Physicists develop the world’s smallest optical switch using a single atom
Researchers at ETH Zurich in Switzerland have developed the equivalent of a single-atom photonic transistor by fabricating the world’s first single-atom optical switch to meet the exponential growth of data and faster transmission.
The scientists have developed the world’s smallest optical switch using a single atom and a modulator that is significantly smaller than the wavelength of light used in the system. This device converts information originally available in electrical form into optical signals. They do this by turning a laser on and off at the frequency of an incoming signal, thereby “modulating” the light to create an optical replication of the input transmission.
Incorporated in data centers in the tens of thousands across the world, modulators are relatively large as far as electronic devices are concerned. Currently, around 3 cm wide, the disadvantage of being large is that they take up a great deal of space when used in large numbers. However, if they are to be useful in future photonics-based devices, their size needs to be significantly reduced.
Developed by Professor Jürg Leuthold and his colleagues at ETH Zurich, the optical modulator operates at the level of individual atoms. In fact, the modulator is significantly smaller than the wavelength of light used in the system.
In telecommunications, optical signals are transmitted using laser light with a wavelength of 1.55 micrometers. Normally, an optical device cannot be smaller than the wavelength it should process.
Here’s how it works: silver and platinum pads are placed on top of an optical waveguide made of silicon with just an atom’s gap between them. Once voltage is applied to the silver pad, a single atom is drawn towards its furthermost point, closing up the gap and creating a circuit between the two pads. This makes it a switch as it flips and the state changes from ‘on’ to ‘off’ or vice versa. As soon as the voltage falls below a certain threshold again, a silver atom moves back and the process is repeated a million times.
As the light is beamed across the waveguide, it gets converted into surface plasmon, made up of electrons that oscillate at the frequency of the laser light. These electrons can pass through the single atom gap before being reconverted on the other side. By reconfiguring the design of the modulator, the light is effectively squashed to squeeze through the gap.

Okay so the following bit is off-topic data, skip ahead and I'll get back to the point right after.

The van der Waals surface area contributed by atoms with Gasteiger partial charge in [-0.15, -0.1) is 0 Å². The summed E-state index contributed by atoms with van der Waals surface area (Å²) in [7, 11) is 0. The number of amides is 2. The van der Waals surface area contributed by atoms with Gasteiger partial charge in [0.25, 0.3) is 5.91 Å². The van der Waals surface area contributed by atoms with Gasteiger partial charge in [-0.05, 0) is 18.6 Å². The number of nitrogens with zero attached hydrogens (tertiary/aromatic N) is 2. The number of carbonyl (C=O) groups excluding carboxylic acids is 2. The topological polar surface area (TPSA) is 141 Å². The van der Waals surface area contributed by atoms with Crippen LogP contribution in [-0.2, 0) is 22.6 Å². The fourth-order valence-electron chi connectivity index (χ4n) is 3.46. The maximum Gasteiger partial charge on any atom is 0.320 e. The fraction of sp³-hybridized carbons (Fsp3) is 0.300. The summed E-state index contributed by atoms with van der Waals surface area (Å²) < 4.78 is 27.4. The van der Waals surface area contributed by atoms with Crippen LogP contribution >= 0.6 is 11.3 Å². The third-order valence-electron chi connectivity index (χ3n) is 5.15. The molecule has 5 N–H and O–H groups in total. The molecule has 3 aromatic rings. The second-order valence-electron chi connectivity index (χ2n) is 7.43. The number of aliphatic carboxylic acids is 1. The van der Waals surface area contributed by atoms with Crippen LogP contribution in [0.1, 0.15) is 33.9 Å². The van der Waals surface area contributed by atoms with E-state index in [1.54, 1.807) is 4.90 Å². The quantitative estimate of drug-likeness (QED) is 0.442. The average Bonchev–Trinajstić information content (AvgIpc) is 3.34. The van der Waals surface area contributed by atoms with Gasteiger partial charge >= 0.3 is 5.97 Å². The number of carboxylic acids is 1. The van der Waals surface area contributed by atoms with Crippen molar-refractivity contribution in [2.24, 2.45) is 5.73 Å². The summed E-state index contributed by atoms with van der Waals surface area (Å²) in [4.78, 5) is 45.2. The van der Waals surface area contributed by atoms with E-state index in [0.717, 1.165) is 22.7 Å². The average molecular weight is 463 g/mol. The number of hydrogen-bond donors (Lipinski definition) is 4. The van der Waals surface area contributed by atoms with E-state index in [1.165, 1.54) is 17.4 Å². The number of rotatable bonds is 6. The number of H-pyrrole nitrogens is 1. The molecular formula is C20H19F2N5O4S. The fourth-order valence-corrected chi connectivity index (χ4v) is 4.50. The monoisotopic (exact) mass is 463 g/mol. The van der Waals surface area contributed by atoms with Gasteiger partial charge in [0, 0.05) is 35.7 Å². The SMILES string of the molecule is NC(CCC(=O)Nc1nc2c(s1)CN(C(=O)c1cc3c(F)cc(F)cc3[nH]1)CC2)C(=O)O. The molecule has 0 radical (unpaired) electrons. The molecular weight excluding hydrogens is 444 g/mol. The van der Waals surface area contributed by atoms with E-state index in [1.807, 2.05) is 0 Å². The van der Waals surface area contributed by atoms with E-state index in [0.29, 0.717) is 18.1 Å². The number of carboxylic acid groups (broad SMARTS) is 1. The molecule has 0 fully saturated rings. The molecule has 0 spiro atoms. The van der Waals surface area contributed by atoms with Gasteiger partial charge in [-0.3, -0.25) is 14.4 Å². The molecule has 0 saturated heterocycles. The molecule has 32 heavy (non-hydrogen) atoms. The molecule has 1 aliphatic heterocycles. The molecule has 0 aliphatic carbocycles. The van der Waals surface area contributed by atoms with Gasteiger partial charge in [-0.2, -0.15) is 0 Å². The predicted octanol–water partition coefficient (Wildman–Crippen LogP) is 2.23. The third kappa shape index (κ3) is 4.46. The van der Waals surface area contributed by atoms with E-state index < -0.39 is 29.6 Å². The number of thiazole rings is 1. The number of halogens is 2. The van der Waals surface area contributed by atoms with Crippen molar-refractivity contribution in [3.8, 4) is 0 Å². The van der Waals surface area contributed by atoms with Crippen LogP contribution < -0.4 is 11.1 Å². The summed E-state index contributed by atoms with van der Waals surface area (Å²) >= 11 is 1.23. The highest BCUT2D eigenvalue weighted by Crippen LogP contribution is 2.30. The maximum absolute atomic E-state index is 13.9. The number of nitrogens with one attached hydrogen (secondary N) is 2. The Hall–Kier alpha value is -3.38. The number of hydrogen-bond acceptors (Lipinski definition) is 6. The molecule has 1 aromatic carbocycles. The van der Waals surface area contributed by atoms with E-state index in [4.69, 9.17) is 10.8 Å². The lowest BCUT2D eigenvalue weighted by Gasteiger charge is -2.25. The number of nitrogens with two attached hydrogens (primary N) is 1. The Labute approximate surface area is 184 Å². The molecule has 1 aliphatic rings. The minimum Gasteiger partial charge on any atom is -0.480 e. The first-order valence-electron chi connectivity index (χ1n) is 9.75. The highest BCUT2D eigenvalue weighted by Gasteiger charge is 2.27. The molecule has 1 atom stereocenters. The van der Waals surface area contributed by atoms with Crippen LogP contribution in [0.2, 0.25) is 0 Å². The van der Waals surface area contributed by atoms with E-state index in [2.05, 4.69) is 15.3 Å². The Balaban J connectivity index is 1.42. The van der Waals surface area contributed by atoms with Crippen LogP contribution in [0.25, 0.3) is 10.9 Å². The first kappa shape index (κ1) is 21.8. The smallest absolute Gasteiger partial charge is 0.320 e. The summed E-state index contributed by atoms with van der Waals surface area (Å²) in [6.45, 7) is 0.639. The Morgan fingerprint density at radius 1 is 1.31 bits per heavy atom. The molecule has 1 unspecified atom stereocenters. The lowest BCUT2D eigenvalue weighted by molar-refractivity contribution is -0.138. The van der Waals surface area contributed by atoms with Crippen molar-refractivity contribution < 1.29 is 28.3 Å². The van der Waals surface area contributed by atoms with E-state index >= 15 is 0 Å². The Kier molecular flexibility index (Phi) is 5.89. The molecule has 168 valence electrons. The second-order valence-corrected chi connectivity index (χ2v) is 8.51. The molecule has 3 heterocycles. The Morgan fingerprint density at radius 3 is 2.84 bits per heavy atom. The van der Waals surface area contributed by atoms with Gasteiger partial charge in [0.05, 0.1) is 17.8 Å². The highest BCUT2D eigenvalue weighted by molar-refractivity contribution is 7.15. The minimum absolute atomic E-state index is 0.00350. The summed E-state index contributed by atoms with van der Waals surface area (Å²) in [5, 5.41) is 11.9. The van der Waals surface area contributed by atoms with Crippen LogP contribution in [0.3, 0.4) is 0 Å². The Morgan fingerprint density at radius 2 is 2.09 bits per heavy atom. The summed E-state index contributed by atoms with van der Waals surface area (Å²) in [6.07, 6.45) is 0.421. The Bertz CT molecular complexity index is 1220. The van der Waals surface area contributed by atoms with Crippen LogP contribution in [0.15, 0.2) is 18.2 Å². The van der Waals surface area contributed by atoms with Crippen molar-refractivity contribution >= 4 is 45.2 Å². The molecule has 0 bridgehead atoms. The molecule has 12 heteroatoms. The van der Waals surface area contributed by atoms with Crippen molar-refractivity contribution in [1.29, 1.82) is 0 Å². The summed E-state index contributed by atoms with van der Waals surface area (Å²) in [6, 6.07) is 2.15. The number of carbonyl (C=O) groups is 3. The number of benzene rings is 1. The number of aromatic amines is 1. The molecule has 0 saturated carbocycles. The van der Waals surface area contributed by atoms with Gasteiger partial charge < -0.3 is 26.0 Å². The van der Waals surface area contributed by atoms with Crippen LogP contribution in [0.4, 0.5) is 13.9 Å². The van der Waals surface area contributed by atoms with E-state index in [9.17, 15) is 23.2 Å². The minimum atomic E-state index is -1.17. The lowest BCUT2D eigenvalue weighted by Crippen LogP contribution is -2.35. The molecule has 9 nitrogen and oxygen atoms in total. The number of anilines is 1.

“Until recently, even I thought it was impossible for us to undercut this limit,” said lead researcher, Jürg Leuthold.
Using a high-performance computer, the researchers simulated the system that further allowed them to confirm that the short circuit at the tip of the silver point is brought about by a single atom.
As the plasmon has no other option than to pass through the bottleneck either completely or not at all, this makes it a truly digital signal – a one or a zero. “This allows us to create a digital switch, as with a transistor. We have been looking for a solution like this for a long time,” summarizes Leuthold.
While the researchers admit that the device is not yet ready for series production, Leuthold says that he has full confidence that this device could be possible in a few years with the introduction of 10-nm lithography.
Even though it has the advantage of operating at room temperature, unlike other devices that work using quantum effects at this order of magnitude, it still remains very slow for a modulator: so far, it only works for switching frequencies in the megahertz range or below. The ETH researchers want to fine-tune it for frequencies in the gigahertz to terahertz range.
Now, the team wants to improve the modulator production process so it’s suitable for large-scale use and reliable in operation. At present, fabrication is only successful in one out of every six attempts.
In order to continue his research into the nanomodulator, Leuthold has strengthened his team. However, he points out that greater resources would be required to develop a commercially available solution. In spite of this, the ETH professor is confident that he and his team will be able to present a practical solution within the next few years.
The results of this research were recently published in the journal Nano Letters.